You CAN cash in on inflation: Why top fund Blue Whale is backing firms that can increase their prices – and how to find UK shares that can profit too

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  • Inflation may prove to be the biggest winter story for investors
  • The latest data – often from the US – is raising fresh fears of rising costs
  • Markets nervous due to investor concerns, central banks may have to increase rates
  • Major indices may fall as much as 2% – before a gradual recovery

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Investors could be forgiven for thinking the market was bogged down in Groundhog Day. For the past few months, the same story is coming to the fore again and again.

First, we see that the release of data – often from the US – triggers new fears of rising costs. This then scares the markets, as investors worry that central banks may raise interest rates too soon.


Major stock indices typically fall sharply — sometimes up to 2 percent — before slowly recovering their losses.

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Spiral: The latest inflation data – often from the US – is triggering fresh fears of rising costs, scaring the market as investors worry central banks may have to raise rates

Inflation will prove to be the biggest story of winter for investors. But does this put pressure on your portfolio?

One of Britain’s best-known fund managers has revealed that he expects to profit from inflation.

Stephen Yiu is the manager of Blue Whale Growth Fund: a £1 billion strong equity fund known for its bets on technology giants. The fund has performed extremely well over the past five years, turning a £10,000 investment into £18,500.

Mr Yiu is predicting that rising inflation will force central banks – in the US and UK – to tighten policy. In response, the fund is betting on firms that can raise their prices to offset rising costs.

Its largest holding is Microsoft, which makes up about 8 pc of the fund. The firm is set to increase the price of some of its most popular packages by up to 25 percent – including Office365.

But Mr. Yiu predicts that Microsoft’s market dominance means customers will have little choice but to pay the difference.

His fund seeks to support companies with lower external costs than income.

The logic is simple: The less money businesses spend on supplies, the less they will be affected by rising costs. That’s why the fund supports Facebook — or Meta as it’s now known — as well as Visa and MasterCard.

Essentials: Consumer goods titan Unilever has traditionally been rated as the biggest inflation shield on the FTSE 100, due to its power to pass on costs to consumers.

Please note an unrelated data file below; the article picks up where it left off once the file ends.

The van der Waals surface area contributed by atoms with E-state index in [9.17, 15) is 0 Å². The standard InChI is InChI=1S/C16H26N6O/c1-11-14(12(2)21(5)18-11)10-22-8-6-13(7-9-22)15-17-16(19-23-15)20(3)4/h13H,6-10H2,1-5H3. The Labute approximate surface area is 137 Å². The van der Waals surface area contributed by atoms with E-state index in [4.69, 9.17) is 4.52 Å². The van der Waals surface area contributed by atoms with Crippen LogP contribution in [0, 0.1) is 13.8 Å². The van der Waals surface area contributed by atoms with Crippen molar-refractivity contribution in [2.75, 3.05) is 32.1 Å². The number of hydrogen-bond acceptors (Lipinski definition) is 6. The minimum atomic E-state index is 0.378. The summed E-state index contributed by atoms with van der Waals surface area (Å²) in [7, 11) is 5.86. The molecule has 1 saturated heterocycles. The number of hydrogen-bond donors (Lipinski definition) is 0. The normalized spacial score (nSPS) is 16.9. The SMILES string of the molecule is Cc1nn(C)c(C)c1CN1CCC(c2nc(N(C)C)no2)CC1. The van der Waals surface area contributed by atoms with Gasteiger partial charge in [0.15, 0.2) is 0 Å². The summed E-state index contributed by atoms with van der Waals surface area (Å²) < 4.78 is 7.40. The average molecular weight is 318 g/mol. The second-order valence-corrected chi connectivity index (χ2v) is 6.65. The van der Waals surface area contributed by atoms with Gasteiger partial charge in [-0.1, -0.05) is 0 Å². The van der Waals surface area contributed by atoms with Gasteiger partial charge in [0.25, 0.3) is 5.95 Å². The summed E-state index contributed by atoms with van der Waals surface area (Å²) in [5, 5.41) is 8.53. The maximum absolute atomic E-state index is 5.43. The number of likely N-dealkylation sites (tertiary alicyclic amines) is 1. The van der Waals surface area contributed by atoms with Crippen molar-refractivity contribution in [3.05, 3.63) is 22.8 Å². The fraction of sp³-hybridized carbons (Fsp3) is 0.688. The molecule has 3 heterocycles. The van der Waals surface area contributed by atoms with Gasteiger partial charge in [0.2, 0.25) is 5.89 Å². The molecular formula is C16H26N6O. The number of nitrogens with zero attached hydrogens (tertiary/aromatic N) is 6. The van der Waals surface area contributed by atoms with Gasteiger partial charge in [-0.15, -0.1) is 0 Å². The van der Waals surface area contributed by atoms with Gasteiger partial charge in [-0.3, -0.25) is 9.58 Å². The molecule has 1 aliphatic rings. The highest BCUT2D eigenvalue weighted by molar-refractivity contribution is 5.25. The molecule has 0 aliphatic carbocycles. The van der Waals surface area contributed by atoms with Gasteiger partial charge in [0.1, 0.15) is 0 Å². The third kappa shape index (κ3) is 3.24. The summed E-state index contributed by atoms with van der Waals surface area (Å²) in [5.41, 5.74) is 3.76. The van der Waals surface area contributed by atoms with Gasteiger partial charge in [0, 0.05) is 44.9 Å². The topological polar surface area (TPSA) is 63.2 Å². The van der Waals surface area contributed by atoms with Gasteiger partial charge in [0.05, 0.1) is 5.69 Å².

Essentials: Consumer goods titan Unilever has traditionally been rated as the biggest inflation shield of the FTSE 100, due to its power to pass on costs to consumers.

There are options closer to home for those looking to cash in on inflation.

“You need to ask how rising input costs – including raw materials and labor – will affect a business,” says Rob Morgan from investment platform Charles Stanley.

‘Companies whose products and services are in strong demand should do well, as they can raise their prices to reflect costs.’

Consumer goods titan Unilever has traditionally been touted as the FTSE 100’s biggest inflation shield because of its power to pass costs on to consumers.

Yet the Anglo-Dutch company hasn’t had an easy ride with the pandemic disruption. Its share price is currently down 13.62 per cent since January, and is down 16.9 per cent from its pre-Covid price.

But the FTSE also has other options that conform to the golden rule: namely companies with a strong client base and low capital expenditures.

Accounting software firm SEZ is one option. As a technology company, it has low capital costs and, like Microsoft, it can pass up prices for its customers. Its share price is up 34.57 per cent since January.

With its bargaining power over suppliers, Tesco can mitigate the effects of inflation. Its price has been rising steadily lately – 23.96 per cent in six months – but remains down (13.91 per cent) at its pre-Covid high.

If you restructure your portfolio, you should keep investing fundamentals in mind. Most importantly, don’t get distracted by short-term noise and invest only in firms that you think can perform in the long run.

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